Republican leaders are once again lashing out against the Green the Capitol Initiative, this time targeting a $4.3 million effort to install several meters to monitor the House’s energy use throughout the Capitol complex.
But Democrats say the meters are necessary because they will allow greening officials to better monitor the chamber’s energy use —and thus will save millions in the long run.
“The Speaker has said that energy efficiency must become a way of business for the House community, and metering is an essential part of any greening effort,” said Drew Hammill, a spokesman for Speaker Nancy Pelosi (D-Calif.).
In a Nov. 30 letter to acting Architect of the Capitol Stephen Ayers, Pelosi directed the AOC to install “smart meters” that provide detailed utility usage in the Capitol and House office buildings. These will help greening officials monitor energy use and help the House reach its goal of cutting energy consumption in half by fiscal 2018.
The meters also would let greening officials track how much fuel is used for the Capitol Power Plant, which provides cooling and heating service. Pelosi also asked the AOC to work with House Chief Administrative Officer Dan Beard to create a display system that would allow staff and visitors to see the buildings’ power usage, “so that energy-usage awareness can be raised.”
Pelosi set a May deadline for the project’s completion. Exact costs for the installation of the meters were still being worked out on Friday, but according to estimates, the process is expected to cost at least $4.3 million, and up to $4.6 million. And that, Republicans said, is just too much money.
“While we recognize the need to improve the House’s method of monitoring energy usage, we are uncertain that, as stewards of taxpayer dollars, spending $4.5 million on a ‘showcase’ should be a priority,” said Salley Collins, a spokeswoman for House Administration ranking member Vernon Ehlers (R-Mich.).
A spokesman for House Minority Leader John Boehner (R-Ohio) echoed those thoughts, noting that Democrats had to reappropriate funds this year to make sure Member Representational Allowances were increased.
“That’s absurd,” said Boehner spokesman Kevin Smith. “And it’s a waste of taxpayer dollars.”
The MRAs, which fund staff salaries and other Congressional office expenses, eventually went up about 2.5 percent.
Others involved in the greening efforts argued that meters are cost-effective and will save taxpayers money in the long run.
“This is simple math,” said Jeff Ventura, a spokesman for Beard, who is charged with overseeing the project. “The metering installation will pay for itself in just six years, because every year the meters will save us, and the taxpayers, $750,000. After the six years, it’s just pure money saved.”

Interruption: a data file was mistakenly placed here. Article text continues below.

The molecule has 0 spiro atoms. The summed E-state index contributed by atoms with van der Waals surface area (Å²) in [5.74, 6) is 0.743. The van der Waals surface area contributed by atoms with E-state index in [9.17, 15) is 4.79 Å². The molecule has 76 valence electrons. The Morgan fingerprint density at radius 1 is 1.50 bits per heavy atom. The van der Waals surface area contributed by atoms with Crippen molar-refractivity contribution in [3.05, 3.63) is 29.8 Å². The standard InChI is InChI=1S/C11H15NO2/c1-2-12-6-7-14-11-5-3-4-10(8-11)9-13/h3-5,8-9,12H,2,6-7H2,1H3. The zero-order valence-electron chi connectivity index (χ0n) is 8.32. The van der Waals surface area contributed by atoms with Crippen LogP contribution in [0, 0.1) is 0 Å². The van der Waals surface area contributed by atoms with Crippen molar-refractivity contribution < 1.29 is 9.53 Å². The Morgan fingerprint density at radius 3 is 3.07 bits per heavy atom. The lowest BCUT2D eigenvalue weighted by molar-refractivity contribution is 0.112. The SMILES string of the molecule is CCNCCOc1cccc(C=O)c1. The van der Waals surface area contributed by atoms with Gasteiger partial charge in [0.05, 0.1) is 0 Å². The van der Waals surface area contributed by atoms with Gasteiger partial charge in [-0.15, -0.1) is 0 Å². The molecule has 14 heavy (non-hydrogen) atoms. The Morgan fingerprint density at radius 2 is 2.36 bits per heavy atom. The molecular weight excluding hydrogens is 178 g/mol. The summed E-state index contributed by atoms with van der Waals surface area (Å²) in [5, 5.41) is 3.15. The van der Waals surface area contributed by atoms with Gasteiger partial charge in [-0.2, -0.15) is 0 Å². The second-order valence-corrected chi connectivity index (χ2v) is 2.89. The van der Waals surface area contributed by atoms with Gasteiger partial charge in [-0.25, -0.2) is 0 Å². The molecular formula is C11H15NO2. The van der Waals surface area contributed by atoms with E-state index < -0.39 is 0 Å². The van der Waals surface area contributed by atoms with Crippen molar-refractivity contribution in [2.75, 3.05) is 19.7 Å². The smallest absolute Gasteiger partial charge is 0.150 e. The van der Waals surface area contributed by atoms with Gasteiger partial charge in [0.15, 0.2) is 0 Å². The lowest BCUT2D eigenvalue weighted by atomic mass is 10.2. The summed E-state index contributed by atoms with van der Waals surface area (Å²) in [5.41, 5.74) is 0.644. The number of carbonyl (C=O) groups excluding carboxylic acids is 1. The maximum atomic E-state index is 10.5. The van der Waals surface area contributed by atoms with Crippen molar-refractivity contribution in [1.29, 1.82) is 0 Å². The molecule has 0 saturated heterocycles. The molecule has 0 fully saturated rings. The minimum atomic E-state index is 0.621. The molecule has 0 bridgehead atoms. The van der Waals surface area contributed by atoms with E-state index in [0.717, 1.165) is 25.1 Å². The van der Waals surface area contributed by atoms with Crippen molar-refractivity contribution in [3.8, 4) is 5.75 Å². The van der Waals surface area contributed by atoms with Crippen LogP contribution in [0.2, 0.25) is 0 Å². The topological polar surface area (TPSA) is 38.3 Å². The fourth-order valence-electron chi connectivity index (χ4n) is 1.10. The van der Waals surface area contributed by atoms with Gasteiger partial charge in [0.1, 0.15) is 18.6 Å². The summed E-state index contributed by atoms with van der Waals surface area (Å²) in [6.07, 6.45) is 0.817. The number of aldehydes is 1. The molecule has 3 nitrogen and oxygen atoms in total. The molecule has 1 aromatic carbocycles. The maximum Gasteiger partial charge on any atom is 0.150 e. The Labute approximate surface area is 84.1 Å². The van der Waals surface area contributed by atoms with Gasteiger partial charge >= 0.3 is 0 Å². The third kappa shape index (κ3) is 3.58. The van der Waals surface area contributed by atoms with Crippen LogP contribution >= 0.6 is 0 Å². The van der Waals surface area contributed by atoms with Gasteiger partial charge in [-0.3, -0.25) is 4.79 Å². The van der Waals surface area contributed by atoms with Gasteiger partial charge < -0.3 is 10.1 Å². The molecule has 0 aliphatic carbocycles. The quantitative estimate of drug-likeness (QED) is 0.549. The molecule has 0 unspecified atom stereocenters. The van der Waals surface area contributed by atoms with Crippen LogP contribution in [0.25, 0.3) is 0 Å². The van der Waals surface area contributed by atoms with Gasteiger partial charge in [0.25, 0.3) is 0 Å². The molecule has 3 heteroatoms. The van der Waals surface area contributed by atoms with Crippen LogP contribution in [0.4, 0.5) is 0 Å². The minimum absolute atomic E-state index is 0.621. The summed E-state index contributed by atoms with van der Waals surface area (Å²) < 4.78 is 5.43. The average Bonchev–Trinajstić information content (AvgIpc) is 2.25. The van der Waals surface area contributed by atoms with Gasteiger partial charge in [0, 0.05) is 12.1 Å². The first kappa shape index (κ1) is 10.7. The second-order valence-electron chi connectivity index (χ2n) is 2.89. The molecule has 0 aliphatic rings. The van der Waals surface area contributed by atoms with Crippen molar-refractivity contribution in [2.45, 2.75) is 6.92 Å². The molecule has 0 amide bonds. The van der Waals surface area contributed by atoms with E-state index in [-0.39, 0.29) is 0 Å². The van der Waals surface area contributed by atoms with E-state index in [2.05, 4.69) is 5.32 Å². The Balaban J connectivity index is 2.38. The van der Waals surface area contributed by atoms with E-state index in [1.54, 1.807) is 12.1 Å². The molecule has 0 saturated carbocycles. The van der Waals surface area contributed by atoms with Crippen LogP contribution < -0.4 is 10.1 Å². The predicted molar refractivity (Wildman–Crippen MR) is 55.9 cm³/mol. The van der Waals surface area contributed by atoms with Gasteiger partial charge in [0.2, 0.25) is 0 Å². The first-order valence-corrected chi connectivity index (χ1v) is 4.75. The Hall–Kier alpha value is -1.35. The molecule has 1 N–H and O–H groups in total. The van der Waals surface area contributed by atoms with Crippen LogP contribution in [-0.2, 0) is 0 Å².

Ventura also noted that all federal agencies are required to properly evaluate their energy consumption, and the meters will help meet that requirement.
But there also is concern that the cost of the meters will be a burden to the AOC, an agency already overloaded with hundreds of millions of dollars worth of maintenance projects. The agency requested $643 million in funds for fiscal 2009, with the bulk of the money going to help tackle a backlog of repair projects throughout the campus.
As such, the metering issue is expected to be addressed at the AOC’s upcoming hearing before the House Appropriations Subcommittee on the Legislative Branch, which is set for Wednesday. Ayers’ testimony had not been submitted to the panel as of Friday afternoon, so an AOC spokesman declined to discuss whether Ayers will bring up the meters.
But the spokesman did say that if the meters are something the AOC is tasked with doing, it is likely to be included in the agency’s detailed budget request.
Meters aren’t the only greening issue that has been criticized by Republicans over the past several weeks. The GOP recently criticized the CAO’s $89,000 purchase of carbon credits from the Chicago Climate Exchange.
Critics have said the credits went to worthless projects and were a waste of taxpayer dollars, but supporters maintain offsets are the only way the House can meet its goal of becoming carbon neutral.
Beard likely will be asked to defend the greening project when he appears before appropriators on Thursday.
Correction: Feb. 11, 2008
The article misidentified the agency that purchased the House’s carbon credits. House Chief Administrative Officer Dan Beard made the purchase.